How to be an ally to the LGBTIQA+ community

The importance of being a good ally to the lesbian, gay, bisexual, transgender, intersex, queer/questioning, asexual and related (LGBTIQA+) community cannot be overstated. It’s our responsibility to actively support and uplift marginalised voices, fostering environments where everyone feels safe, respected and celebrated for who they are. Here’s how to be an ally.

Charles Sturt University rainbow steps at Port Macquarie

Recognise intersectionality

Understand that LGBTIQA+ individuals may also face discrimination and marginalisation based on factors such as race, ethnicity, disability, socioeconomic status, or religion. Acknowledge and address the intersectional nature of oppression.

A person with a rainbow fan

Listen and learn

Listen to the experiences and perspectives of LGBTIQA+ individuals without judgement or defensiveness. Validate their feelings and provide support. Be open to feedback and also willing to learn from your mistakes. Recognise that everyone’s experience is unique, and avoid making assumptions based on stereotypes.

Challenge assumptions

Assuming that everyone is heterosexual or cisgender can have negative impacts on the lives of LGBTIQA+ people. Try to avoid making assumptions about people based on their appearance or stereotypes.

Share your pronouns

A sign reading 'Correct pronouns usage saves lives'

Pronouns are substitutes for names when referring to individuals, like she/her, he/him, or they/them. Some individuals may utilise multiple pronouns, such as she/they or he/they. Employing the correct pronouns is crucial for demonstrating respect and inclusivity. Asking people’s pronouns greatly enhances the inclusion of transgender and gender diverse individuals. Sharing your own pronouns communicates to colleagues and others that you recognise and will honour their pronouns as well.

Use your voice

A person in a pink suit raising a fist during an anti-discrimination rally

Use your voice and privilege to speak out against discrimination, harassment and violence targeting LGBTIQA+ individuals. Challenge homophobic, transphobic or derogatory language and behaviour when you encounter it. Support policies and initiatives that focus on LGBTIQA+ rights and inclusion in your community, workplace and broader society.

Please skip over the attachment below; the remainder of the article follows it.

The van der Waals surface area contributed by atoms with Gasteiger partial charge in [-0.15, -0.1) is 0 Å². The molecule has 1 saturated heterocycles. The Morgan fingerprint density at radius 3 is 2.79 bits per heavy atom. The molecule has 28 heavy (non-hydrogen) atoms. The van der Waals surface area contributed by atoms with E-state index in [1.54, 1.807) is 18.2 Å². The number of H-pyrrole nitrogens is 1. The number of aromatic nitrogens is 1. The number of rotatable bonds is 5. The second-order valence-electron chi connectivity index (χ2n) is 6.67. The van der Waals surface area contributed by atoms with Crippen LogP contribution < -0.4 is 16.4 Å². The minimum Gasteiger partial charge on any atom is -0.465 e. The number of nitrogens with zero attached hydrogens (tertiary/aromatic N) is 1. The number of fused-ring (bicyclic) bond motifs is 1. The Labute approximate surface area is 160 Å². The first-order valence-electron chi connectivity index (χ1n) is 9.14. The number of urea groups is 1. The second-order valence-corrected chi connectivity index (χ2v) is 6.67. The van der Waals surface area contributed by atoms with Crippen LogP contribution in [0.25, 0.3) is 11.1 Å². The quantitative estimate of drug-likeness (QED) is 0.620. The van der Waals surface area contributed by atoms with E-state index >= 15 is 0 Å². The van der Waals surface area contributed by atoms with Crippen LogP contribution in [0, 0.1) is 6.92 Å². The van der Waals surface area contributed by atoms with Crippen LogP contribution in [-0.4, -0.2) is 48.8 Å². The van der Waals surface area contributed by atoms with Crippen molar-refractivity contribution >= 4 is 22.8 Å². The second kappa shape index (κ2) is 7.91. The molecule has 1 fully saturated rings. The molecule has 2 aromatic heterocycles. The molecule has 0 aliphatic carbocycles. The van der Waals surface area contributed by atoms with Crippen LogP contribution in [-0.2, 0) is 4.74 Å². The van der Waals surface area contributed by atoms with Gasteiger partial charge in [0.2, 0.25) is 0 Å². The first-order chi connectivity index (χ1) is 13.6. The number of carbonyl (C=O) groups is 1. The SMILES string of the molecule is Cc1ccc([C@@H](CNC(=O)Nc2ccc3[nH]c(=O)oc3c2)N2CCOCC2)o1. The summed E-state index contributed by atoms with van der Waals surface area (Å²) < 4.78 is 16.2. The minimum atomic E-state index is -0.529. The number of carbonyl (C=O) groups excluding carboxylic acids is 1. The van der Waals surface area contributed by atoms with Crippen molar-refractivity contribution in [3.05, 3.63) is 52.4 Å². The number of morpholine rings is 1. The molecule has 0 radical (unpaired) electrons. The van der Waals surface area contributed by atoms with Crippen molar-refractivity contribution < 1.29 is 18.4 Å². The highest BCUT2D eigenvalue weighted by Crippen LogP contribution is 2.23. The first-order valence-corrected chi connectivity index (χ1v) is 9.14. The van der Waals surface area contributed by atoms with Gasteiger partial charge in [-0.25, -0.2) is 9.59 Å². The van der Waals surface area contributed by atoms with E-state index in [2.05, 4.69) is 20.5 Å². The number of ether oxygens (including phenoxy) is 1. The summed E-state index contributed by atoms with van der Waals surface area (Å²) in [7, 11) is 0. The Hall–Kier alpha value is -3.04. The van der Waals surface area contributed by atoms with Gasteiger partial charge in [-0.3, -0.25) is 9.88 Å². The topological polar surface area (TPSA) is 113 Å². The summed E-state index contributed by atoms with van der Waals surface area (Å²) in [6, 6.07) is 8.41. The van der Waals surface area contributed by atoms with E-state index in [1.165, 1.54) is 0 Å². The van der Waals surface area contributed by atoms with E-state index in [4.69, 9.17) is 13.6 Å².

Stand together

At Charles Sturt, we’re proud to stand with the LGBTIQA+ community. ‘Inclusive’ is one of the values that we base everything at Charles Sturt around. It informs what we do, but also what we stand for.

Five people dressed in colourful shirts at the Wagga Wagga Mardi Gras

Since it’s inception in 2019, we’ve been one of the primary sponsors of Wagga Wagga’s Mardi Gras. We’re also a continuing regional partner for the 2024 Queer Screen Film Festival – Best of the Fest. And we’re a member of Pride in Diversity, Australia’s not-for-profit employer support program for LGBTIQA+ workplace inclusion.

We also have the Chosen Name Program. We recognise that transgender students who have not legally changed their birth name can struggle being labelled under that birth name. That’s why the program allows you to change your details to any name you like on our student portal, class lists, email communications and library system. We’ll call you by the name that you want.

Moreover, we have the Ally program.

How to be part of the Ally program

Charles Sturt’s Ally Network is an informal, visible network of students and staff who are identified allies to the LGBTIQA+ community. Whether in the closet or openly out, if you need to talk to someone about anything regarding sexual and gender identity, you can speak to an ally. Allies are trained to provide you with support, and you will have a safe, confidential space to talk about whatever you need. They can also link you with other support services as you need.

You can find an ally on your campus or online.

The Charles Sturt logo over a rainbow background

Nicolas Steepe helped to set up the Ally program.

Nicholas Steepe

“Volunteers are drawn from staff and students and are asked to show leadership in being supportive, to promote a greater understanding of the rainbow community and to challenge wherever possible homophobia, transphobia and heterosexism on campus.”

If you are studying or working with Charles Sturt, you can join the Ally program.

If you would like to embed inclusion and equity into your organisation, study our Graduate Certificate in Intersectionality, Diversity and Inclusion. Or join one of our diversity micro-credentials – the perfect introduction to the topic for you or your team.